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Gender and Household Status

To engage with your donors more effectively, it’s important to understand how gender affects giving. Increasingly, research affirms anecdotal information that men and women tend to give differently, and that woman have a significant role to play in philanthropic decision-making. Keep reading to learn how household composition and gender influence charitable giving.


Single Households

Research across the sector has continued to identify trends in giving by single individuals. Notably, single women are more likely to donate to charity than single men. They are also more likely to give to a variety of organizations and to support a greater number of causes, whereas men are more likely to concentrate their giving on a select group of organizations.

Married Households

Demonstrated by the Women’s Philanthropy Institute, marriage tends to have a positive impact on charitable giving. Compared to single men and women, married couples tend to give more. Like trends relating to life stage, marriage may free up financial resources, allowing for increased giving.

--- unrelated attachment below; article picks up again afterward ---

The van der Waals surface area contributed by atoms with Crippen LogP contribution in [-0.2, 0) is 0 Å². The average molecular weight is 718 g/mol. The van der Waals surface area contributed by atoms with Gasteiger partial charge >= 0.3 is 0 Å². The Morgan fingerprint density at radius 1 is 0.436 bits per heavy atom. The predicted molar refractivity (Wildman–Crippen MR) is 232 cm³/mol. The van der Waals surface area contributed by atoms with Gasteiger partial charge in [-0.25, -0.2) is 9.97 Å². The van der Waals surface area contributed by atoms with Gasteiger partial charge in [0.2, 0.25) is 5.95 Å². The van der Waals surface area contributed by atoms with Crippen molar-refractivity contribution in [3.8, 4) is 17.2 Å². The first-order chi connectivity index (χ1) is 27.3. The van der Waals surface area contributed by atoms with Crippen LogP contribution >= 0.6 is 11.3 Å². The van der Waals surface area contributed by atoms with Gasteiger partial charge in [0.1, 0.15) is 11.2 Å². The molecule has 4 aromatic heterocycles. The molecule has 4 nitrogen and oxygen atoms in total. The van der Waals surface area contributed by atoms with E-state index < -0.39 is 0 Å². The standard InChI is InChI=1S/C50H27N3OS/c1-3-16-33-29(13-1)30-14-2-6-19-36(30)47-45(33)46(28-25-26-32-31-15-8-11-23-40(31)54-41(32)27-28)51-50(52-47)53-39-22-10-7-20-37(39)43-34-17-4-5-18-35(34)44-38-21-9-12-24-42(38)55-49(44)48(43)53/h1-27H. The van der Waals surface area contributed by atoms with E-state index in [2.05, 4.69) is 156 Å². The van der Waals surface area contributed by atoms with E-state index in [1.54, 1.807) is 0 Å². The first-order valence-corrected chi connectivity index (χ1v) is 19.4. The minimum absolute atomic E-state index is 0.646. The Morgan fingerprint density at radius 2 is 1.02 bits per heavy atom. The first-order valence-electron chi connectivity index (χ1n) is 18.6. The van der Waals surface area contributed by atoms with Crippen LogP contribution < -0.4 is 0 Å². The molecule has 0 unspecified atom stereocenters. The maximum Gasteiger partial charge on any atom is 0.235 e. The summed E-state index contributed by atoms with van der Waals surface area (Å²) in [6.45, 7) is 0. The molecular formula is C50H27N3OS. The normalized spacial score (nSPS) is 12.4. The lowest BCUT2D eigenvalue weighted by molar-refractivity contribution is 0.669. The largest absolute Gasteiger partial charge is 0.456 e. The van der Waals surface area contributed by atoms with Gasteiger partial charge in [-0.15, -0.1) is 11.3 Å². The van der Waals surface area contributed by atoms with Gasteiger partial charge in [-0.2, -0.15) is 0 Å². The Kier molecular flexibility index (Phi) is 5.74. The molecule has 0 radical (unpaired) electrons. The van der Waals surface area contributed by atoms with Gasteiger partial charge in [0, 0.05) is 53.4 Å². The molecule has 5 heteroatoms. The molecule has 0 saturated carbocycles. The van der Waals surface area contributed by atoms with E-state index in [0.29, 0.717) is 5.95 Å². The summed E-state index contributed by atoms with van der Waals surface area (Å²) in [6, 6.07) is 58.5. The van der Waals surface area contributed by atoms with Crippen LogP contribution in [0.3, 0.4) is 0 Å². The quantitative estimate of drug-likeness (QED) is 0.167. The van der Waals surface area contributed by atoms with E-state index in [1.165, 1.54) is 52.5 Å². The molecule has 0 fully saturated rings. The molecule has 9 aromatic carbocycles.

While it has found that the majority of married couples decide on their charitable giving together, for those that do not, the partner that makes the primarily charitable giving decisions influences household dollars donated.2 For example, households where males are the primary decider of giving tend to make larger donations than in households where women decide giving contributions, or where couples jointly decide.


For more information on this topic, please visit: Gender and Age

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Intergenerational Households

Within intergenerational households, the Women’s Philanthropy Institute has found that parents may be transmitting generosity to their daughters and sons. Male and female adults whose parents give to charity are far more likely to give to charity themselves, alluding to a generational transmission of giving. However, the affects of parental giving factor more greatly into whether adult daughters give, than for whether adult sons give.

Furthermore, a parent’s frequency of donating affects the charitable giving of an adult daughter more than it would an adult son. These findings underscore the impacts that charitable giving at home can have on future generations.